The students were taught to unleash knee kicks to the groin and knife hand strikes to the throat. Both good self-defense techniques if they are delivered correctly. But, they must be delivered with exacting precision or they are useless. A knee to the groin must hit its mark exactly or it will have little, if any, effect on the attacker. So too the knife hand strike to the throat.
This is where the long-term training that takes place in traditional martial arts schools becomes invaluable. Through continued training drills you learn how to effectively deliver a knee strike and how to correctly snap the elbow out when you unleash a knife hand.
None of the students at this seminar delivered correct striking techniques; even the one’s who had claimed years of traditional training. Unleashing any strike without the proper technique is fruitless and would only help to further enrage an attacker.
The scariest thing, of the supposed self-defense techniques that these seminar students were taught was, how to get a two-hundred-pound man, who had grabbed them from behind, off of them when he had a knife to their throat or a gun to their head. I don’t care how good of a martial art technician you are, if you have a two-hundred-pound guy on top of you, holding a gun at your head, and ready to use it, prayer is your best option.
The students went through poorly executed self-defense techniques for the aforementioned situations. They uselessly grabbed at the knife of the attacker and effortless flipped the men off of their backs.
If you grab a knife in a street confrontation, you cut yourself. If you try to get a two-hundred-pound man off of your back, without exacting techniques, he remains on your back and tightens his grasp.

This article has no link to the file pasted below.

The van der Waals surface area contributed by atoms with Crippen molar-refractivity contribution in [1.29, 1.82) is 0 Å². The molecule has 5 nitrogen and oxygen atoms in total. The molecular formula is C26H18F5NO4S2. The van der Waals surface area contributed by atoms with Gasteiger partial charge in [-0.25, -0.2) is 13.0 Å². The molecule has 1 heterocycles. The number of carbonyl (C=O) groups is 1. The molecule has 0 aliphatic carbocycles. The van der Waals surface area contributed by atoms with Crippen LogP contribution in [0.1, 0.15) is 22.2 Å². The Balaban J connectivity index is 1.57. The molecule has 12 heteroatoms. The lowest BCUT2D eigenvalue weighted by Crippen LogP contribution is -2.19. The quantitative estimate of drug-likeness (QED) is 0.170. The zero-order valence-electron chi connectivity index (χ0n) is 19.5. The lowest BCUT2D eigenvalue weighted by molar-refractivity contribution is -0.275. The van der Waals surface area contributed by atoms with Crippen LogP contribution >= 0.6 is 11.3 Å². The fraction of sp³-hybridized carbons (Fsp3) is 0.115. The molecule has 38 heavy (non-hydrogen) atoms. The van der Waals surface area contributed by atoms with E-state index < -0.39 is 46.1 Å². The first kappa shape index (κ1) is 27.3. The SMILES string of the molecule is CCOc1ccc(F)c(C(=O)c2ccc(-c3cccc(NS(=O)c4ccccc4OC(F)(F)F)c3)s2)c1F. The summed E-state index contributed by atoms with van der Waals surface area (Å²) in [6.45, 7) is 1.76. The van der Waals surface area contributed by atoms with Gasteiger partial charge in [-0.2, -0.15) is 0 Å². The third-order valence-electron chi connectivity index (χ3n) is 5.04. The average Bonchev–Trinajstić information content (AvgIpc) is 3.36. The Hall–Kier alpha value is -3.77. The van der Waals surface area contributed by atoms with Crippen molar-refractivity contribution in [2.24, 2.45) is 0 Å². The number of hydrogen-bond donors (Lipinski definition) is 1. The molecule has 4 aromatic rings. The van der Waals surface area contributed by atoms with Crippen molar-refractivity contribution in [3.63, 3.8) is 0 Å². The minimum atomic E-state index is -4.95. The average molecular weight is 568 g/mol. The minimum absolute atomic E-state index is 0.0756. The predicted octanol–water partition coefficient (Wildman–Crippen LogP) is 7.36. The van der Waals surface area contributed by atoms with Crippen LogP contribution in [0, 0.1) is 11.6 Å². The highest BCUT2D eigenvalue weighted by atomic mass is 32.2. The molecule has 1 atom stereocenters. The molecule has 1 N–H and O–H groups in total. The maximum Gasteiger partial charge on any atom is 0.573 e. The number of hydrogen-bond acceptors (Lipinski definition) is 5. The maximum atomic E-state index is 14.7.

The most notable flaw of this seminar was that the students were never taught how deflect an oncoming attack or how to properly disengage an opponent’s grasp upon them. Without these basic skills, street self-defense degenerates to useless grappling on the ground.
The truth of the matter is; you cannot teach anyone how to successful defend themselves in a two-day seminar. What’s worse is that you can, however, make a person believes that they can defend themselves in a two-day seminar.
Learning how to successfully defense yourself is a life-long process; with each new life event and understanding you come to define your own methods of self-defense more accurately. From this, we as martial artists, can expound this understanding onto other people.
This was perhaps the main problem with this self-defense seminar. The people who were training these unsuspecting students were not true martial artists. They had only studied enough rudimentary self-defense to have something to teach and then went out and claimed the techniques to be their own. They never had to truly put what they taught to the test and, thus, may even themselves have believed that what they taught was valid.
The moral of this story is: Number One: Be careful whom you study from. Make sure that your instructors are well trained enough to truly impart viable, useful knowledge. Number Two: Take the time to truly learn what your instructors have to teach you and then put it to the test, in a training environment, so that you will personally come to understand what does and what does not work if you ever find yourself in an actual street combat situation.
Copyright 1997 – All Rights Reserved